involving big equipment intended to simulate real industrial
processes," Metzner says. "That work was productive, but now we need
microscopic data to insert into models that describe macroscopic
processes. Molecular-scale experiments require highly sensitive
instruments in a very controlled environment."

A tradition of excellence
     The University graduated its first chemical engineering majors in
1915. But the department's real "birthday" is usually recorded as
1938, when the University hired "a brilliant young DuPont Co. engineer
named Allan P. Colburn," according to John A. Munroe, H. Rodney Sharp
Professor Emeritus of History, who wrote The University of Delaware: A
History (1986).
     Colburn (1904-1955) "had very quickly begun to gain an
international reputation" at DuPont, but he suffered from lung
disease, Munroe wrote. Academic life was thought to be beneficial to
Colburn's health, and DuPont wanted to strengthen its ties with the
University. Thus, Colburn's arrival set the stage for strong
industry/academic interactions, a tradition that continued to evolve
under the leadership of the late Robert L. Pigford and the late Jack
     Today, the department is building on the legacy of Colburn,
Pigford, Gerster and their distinguished successors-Arthur B. Metzner,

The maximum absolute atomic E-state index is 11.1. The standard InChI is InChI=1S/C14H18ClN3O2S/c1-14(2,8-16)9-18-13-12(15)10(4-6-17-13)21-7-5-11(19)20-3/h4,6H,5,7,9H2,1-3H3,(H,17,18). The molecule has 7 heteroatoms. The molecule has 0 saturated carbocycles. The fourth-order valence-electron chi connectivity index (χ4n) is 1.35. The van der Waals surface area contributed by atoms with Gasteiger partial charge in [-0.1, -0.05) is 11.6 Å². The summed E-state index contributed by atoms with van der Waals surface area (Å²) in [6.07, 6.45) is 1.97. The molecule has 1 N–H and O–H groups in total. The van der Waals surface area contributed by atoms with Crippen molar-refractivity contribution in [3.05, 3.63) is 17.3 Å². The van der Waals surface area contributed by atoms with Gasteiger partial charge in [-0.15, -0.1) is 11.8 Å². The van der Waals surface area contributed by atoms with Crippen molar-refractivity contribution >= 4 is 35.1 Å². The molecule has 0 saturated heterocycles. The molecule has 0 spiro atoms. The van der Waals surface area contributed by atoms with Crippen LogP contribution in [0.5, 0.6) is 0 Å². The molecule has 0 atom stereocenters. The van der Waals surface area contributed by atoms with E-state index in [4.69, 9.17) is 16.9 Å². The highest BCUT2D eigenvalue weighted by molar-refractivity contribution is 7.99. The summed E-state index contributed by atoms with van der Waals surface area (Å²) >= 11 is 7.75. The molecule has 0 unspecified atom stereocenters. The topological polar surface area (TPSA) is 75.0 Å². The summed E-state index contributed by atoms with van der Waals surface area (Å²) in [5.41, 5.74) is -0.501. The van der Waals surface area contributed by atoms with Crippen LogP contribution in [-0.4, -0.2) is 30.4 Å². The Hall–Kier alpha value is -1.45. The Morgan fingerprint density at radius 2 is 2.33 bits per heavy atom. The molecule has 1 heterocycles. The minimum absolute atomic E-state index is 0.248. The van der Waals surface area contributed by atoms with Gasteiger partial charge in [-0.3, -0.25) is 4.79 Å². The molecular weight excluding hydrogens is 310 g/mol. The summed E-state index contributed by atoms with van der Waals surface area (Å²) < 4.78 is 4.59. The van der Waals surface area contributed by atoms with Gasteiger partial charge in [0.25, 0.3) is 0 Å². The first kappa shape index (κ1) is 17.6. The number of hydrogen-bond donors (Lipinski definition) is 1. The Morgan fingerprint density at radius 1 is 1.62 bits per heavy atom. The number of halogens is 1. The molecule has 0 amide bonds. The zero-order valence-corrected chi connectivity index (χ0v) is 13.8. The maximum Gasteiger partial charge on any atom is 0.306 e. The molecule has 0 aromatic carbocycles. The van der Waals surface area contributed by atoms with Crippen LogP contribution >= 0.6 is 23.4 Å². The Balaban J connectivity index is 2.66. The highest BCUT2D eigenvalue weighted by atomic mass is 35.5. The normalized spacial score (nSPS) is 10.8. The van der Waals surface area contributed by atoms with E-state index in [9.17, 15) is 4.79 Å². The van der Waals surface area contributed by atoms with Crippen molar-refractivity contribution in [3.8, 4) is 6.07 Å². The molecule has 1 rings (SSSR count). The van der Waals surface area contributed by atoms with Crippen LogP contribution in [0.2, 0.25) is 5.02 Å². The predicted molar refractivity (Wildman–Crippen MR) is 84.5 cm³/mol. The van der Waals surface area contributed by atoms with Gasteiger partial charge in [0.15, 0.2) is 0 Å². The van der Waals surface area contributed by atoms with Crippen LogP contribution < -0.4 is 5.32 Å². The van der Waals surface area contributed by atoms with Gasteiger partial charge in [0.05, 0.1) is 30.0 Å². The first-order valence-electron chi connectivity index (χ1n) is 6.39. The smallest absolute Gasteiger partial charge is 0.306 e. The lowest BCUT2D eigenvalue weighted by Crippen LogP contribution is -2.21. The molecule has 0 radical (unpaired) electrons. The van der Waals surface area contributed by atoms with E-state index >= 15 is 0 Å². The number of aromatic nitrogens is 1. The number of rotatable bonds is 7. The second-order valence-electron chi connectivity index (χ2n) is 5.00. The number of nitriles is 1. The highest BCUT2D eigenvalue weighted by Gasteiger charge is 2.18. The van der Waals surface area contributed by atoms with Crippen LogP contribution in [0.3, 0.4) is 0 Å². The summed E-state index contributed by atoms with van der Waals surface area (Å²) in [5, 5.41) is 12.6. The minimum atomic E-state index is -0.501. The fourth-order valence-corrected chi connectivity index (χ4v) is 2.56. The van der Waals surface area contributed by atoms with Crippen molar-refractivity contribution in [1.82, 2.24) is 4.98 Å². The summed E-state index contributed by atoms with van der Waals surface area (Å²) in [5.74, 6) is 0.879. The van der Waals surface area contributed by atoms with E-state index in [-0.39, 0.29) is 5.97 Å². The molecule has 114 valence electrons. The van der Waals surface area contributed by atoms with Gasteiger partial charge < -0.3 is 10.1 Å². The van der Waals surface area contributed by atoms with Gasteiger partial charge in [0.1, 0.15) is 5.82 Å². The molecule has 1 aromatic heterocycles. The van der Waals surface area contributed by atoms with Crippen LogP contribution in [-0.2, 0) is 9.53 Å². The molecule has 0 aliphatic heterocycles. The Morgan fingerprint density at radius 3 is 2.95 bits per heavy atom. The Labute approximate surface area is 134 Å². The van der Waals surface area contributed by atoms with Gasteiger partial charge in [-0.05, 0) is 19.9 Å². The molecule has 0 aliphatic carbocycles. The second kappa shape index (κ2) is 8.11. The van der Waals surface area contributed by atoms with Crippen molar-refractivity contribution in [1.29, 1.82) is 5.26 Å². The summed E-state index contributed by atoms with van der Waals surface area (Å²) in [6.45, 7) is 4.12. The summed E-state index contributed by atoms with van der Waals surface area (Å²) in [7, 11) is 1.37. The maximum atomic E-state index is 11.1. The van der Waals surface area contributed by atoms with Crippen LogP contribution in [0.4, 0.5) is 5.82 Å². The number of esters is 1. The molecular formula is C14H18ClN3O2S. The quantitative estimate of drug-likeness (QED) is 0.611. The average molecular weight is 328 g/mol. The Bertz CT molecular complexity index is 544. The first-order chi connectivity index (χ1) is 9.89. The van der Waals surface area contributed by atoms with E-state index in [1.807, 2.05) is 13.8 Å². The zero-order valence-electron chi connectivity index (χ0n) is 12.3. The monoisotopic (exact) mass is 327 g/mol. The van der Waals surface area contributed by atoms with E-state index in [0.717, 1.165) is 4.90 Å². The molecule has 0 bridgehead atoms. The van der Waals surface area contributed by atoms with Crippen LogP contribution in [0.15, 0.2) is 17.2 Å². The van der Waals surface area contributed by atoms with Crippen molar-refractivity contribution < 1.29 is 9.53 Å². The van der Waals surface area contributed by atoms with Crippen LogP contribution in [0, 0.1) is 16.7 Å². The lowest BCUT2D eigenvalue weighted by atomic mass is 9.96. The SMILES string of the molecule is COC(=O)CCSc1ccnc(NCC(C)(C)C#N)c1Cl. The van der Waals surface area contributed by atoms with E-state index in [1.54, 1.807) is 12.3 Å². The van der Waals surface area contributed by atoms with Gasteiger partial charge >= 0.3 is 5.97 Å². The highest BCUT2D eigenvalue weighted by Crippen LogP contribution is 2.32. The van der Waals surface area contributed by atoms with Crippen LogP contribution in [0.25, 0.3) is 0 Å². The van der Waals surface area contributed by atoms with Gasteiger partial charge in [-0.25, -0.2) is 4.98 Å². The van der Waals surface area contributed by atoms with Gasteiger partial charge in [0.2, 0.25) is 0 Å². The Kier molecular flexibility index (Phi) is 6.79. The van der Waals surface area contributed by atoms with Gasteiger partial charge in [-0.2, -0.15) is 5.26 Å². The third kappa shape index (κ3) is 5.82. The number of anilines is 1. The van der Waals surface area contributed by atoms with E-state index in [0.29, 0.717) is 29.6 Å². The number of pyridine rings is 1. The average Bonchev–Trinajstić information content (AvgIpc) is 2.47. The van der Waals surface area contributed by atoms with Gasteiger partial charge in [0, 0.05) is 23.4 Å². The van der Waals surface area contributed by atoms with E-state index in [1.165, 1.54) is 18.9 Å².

Kenneth B. Bischoff, Stanley I. Sandler and T.W. Fraser Russell.
     Working in areas such as catalysis, polymer processing and
molecular and engineering thermodynamics, University engineers have
gained widespread prominence. In the Center for Molecular and
Engineering Thermodynamics (CMET), for instance, researchers have
played a key role in developing cleaner-burning gasolines and
environmentally friendly refrigerants to replace ozone-destroying
chlorofluorocarbons (CFCs), CMET Director Sandler reports.
     Within the Center for Catalytic Science and Technology, says
Director Henry C. Foley, collaborative research has resulted in
improvements to industrial synthesis techniques.
     "Our chemical engineering department is a peak of excellence that
defines great universities," says Stuart L. Cooper, H. Rodney Sharp
Professor of Chemical Engineering and dean of the College of
     By all accounts, the department has earned such bragging rights.
It consistently ranks among the top 10 when compared with other
institutions. In a Science Watch ranking based on the impact of
scholarly articles by faculty, for example, the department was judged
the seventh most influential in the world. It also ranked sixth in the
prestigious Gourman survey of graduate programs. With five National
Academy of Engineering members, eight Presidential Young Investigators
and eight named professors, the Department of Chemical Engineering is
poised to meet the needs of students in the 21st century.
     "The University of Delaware has one of the premiere chemical
engineering programs in the nation," says alumnus Richard E. (Dick)
Emmert, Delaware '52M, '54 PhD, executive director of the American
Institute of Chemical Engineers. "There is no question whatsoever that
I value very highly the education that the University provided for
                                                    -Ginger Pinholster